Developing effective IPE initiatives often means that the ideal teammates are not educated under the same roof. The Vanderbilt Program in Interprofessional Learning (VPIL) is a partnership across four institutions and five professional schools in Nashville, Tennessee.
VPIL places teams of four novice students, representing medicine and nursing from Vanderbilt University, pharmacy from Lipscomb and Belmont Universities, and social work from the Mid-Tennessee Collaborative at Tennessee State University in primarily ambulatory clinical settings for one half day a week over the course of two years. In addition to their clinic experience, the teams come together for other learning activities in classroom and simulation center settings and participate in a week-long immersion course that takes place prior to the home program orientations. Planning for VPIL began in 2008. We received a Josiah Macy Jr. Foundation award in 2010 and proceeded to enter our first cohort. As of 2014, 39 interprofessional student teams have participated in our program.
The purpose of this webinar is to provide lessons learned from our experience and consider the primary tools needed for those colleagues either actively involved with inter-institutional collaborations or are considering strategies to build educational bridges. We will present the VPIL case from the perspective of leading change within educational systems (both at the university and clinical setting levels) and the administrative decisions necessary to support the complex coordination.
Heather A. Davidson, PhD
Heather Davidson, PhD is Assistant Professor of Medical Education and Administration at Vanderbilt University. She is also the Director of Program Development for the Vanderbilt Program in Interprofessional Learning (VPIL). Prior to joining the VPIL team, she worked at Stanford University School of Medicine managing strategic initiatives for education. Dr. Davidson received her Doctorate in Psychological Science with an emphasis in program evaluation from Vanderbilt University where her primary research focused on maternal-child health services.
Bonnie M. Miller, MD
Bonnie Miller, MD, is Associate Vice Chancellor for Health Affairs and the Senior Associate Dean for Health Sciences Education. She has served in multiple leadership positions at Vanderbilt, including Associate Dean for Undergraduate Medical Education (2005-2008) and Associate Dean for Medical Students (1999-2004). With academic interests in the moral development of physicians and personalized learning in medicine, Dr. Miller is recognized as a senior leader in medical education, serving on numerous national organizations and consulting nationally and internationally on medical education matters. At Vanderbilt, she has guided the School of Medicine through several cycles of curriculum innovation, most recently spearheading the curriculum revision known as Curriculum 2.0.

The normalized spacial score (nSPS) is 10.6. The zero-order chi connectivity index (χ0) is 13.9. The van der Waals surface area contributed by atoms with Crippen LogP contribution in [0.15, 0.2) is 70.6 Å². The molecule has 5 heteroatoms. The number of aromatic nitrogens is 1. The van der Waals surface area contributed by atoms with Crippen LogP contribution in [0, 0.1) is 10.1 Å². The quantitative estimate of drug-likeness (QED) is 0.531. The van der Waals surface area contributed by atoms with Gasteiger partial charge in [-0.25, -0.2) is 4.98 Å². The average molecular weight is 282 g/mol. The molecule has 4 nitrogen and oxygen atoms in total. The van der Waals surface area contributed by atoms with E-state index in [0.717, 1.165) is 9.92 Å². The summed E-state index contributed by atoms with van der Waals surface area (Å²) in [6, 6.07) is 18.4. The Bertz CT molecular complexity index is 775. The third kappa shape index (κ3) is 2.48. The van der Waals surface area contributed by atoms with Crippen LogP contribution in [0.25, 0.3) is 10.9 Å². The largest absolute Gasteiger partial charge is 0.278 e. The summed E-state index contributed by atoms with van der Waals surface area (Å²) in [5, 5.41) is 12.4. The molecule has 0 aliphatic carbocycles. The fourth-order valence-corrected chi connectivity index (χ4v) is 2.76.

Dr. Miller is the Primary Investigator of the American Medical Association’s Accelerating Change in Medical Education Grant, awarded to Vanderbilt University School of Medicine in June 2013. Vanderbilt is one of only 11 medical schools in the country to receive this honor. Despite her administrative responsibilities, Dr. Miller remains engaged in the daily lives of medical students and residents. She is Course Director for the Foundations of the Profession Course, the first course taken by medical students upon their arrival at the School.
Linda D. Norman, DNS, RN, FAAN
Linda Norman, 8th Dean of Vanderbilt University School of Nursing, has been active in nursing practice and nursing education for over four decades. She is recognized as a national and international leader in nursing and health profession education. Dr. Norman has spearheaded curricular innovations ranging from blended learning, interdisciplinary education, quality improvement, disaster management and doctoral distance learning.
Dr. Norman continues to publish in established journals and has been responsible for more than $7.5 million in external funding in support of pioneering curriculum designs. A sought-after consultant in curriculum and evaluation, she currently serves as the director of evaluation at the Robert Wood Johnson Foundation, Northwest Health Foundation and Partners Investing in Nursing’s Future Program. In 2004, she was recognized for her myriad contributions to the field by being inducted as a fellow in the American Academy of Nursing.